7 aquarium plants for beginners


Having a variety of plants beautifies your aquarium. — 123rf.com

Owning an aquarium teeming with pristine plant life seems a lot more difficult to maintain than it really is. By purchasing the right beginner-friendly plants, any aquarium can look vibrant without the upkeep becoming a chore.

Besides the basics, many aquatic plants require specified care. Fortunately, these beginner plants are easy to keep alive without much added care:

1 Java Fern (Microsorum pteropus)

Java Ferns have leathery leaves that can be wide or narrow, and the shade of green darkens with higher lighting. Java Ferns like higher temperatures (20-28°C) and a pH of 6-7.

Otherwise, they can tolerate any amount of light and rarely need pruning.

When planting a Java Fern, be sure not to bury the roots; if the rhizomes of this plant are buried, it will die, so instead attach it to driftwood or a rocky surface.

Goldfish with Java Fern in the background. — David ThomasGoldfish with Java Fern in the background. — David Thomas

2 Java Moss (Taxiphyllum barbieri)

This popular carpet plant has tiny, bright green leaves that grow on short, thin stems. They can grow in any temperature, but if the water is warmer (22-24°C), they will grow faster. They can also grow with any amount of lighting, but prefer less.

The only major maintenance Java Moss will need is trimming.

If the lighting and water temperatures are just right Java Moss can grow rapidly, sometimes too fast!

When this happens, the overgrowth can take over the tank if it is not managed. To prevent this, plan to prune it at least every six to eight weeks, if not sooner.

Java Moss in a river. — David ThomasJava Moss in a river. — David Thomas

3 Vallisneria (Vallisneria spiralis)

Vallisneria is sometimes called “eelgrass” or “tapegrass” because of its long, thin leaves. Fish love to swim among its leaves, and you will love caring for it because it is so hardy.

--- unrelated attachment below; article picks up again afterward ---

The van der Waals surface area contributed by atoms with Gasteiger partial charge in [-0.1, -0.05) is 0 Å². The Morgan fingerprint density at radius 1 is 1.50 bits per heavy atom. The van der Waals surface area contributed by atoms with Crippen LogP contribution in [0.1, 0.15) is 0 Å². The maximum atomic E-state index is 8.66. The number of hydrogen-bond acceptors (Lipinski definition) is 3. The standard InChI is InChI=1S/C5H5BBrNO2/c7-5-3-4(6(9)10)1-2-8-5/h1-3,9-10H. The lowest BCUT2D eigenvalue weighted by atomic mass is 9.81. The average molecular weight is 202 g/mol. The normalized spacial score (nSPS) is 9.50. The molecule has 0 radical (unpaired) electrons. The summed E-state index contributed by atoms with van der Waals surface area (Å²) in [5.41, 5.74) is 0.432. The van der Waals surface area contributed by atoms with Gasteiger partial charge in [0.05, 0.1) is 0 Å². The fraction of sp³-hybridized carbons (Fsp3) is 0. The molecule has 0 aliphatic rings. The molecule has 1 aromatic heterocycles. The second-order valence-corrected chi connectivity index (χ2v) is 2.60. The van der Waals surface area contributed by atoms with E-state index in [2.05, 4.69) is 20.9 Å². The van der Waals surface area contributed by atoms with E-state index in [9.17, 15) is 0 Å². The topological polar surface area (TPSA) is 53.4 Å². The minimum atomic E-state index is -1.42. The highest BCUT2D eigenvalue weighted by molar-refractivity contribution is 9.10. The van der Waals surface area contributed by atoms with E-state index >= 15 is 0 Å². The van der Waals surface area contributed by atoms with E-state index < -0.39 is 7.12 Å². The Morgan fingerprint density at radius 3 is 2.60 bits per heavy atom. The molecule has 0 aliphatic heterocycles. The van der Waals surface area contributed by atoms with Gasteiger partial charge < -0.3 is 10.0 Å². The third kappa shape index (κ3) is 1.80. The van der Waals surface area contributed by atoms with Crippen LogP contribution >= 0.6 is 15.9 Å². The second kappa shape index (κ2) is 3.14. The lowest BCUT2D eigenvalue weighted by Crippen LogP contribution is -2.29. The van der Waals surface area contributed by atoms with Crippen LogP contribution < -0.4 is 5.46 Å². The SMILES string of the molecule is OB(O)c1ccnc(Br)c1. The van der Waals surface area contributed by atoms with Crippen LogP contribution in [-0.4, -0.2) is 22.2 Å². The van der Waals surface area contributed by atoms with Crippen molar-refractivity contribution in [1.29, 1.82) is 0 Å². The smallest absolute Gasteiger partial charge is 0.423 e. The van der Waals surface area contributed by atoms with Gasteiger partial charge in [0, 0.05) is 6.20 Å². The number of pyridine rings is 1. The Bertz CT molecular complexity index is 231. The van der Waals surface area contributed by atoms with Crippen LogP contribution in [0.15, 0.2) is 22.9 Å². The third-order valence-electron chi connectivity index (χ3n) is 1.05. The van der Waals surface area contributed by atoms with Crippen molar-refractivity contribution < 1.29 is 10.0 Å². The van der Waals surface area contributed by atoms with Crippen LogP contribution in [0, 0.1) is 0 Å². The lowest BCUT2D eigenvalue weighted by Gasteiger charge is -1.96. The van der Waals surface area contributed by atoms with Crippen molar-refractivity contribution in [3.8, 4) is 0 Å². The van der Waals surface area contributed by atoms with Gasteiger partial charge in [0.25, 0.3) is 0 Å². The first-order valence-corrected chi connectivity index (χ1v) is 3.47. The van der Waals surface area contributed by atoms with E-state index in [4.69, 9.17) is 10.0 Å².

Vallisneria can grow in a wide range of temperatures (17-28°C), and prefer a lot of light. Ideally, the pH of the water should be between 6.5 and 8.5 for Vallisneria to stay healthy.

Be careful not to plant Vallisneria too deep; to be safe, leave the top of the roots exposed. It may also need a root tab (dissolvable tablet or capsule that contains plant fertiliser) occasionally to maintain sufficient iron levels.

If the iron levels are low, the leaves will be pale or white, so you will know right away.

4 Dwarf Sagittaria (Sagittaria subulata)

Dwarf Sagittaria is a grass-like plant that grows in little clusters. It only grows about 6 inches (15cm) tall, but despite its small size, it is extremely durable. It can grow in a wide range of water temperatures, and in both hard and soft water. (Hard water contains an appreciable quantity of dissolved minerals, like calcium and magnesium. Soft water is treated water in which the only ion is sodium.)

It does best in water with a pH of 6-8, but it can live in pHs outside that range. Moderate to low light suits it well, but avoid intense light.

One thing to look out for with Dwarf Sagittaria is nutrient deficiency. Like Vallisneria, it can become iron deficient, which causes the leaves to become discoloured. To prevent a deficiency, use a nutrient-rich substrate or a root tab.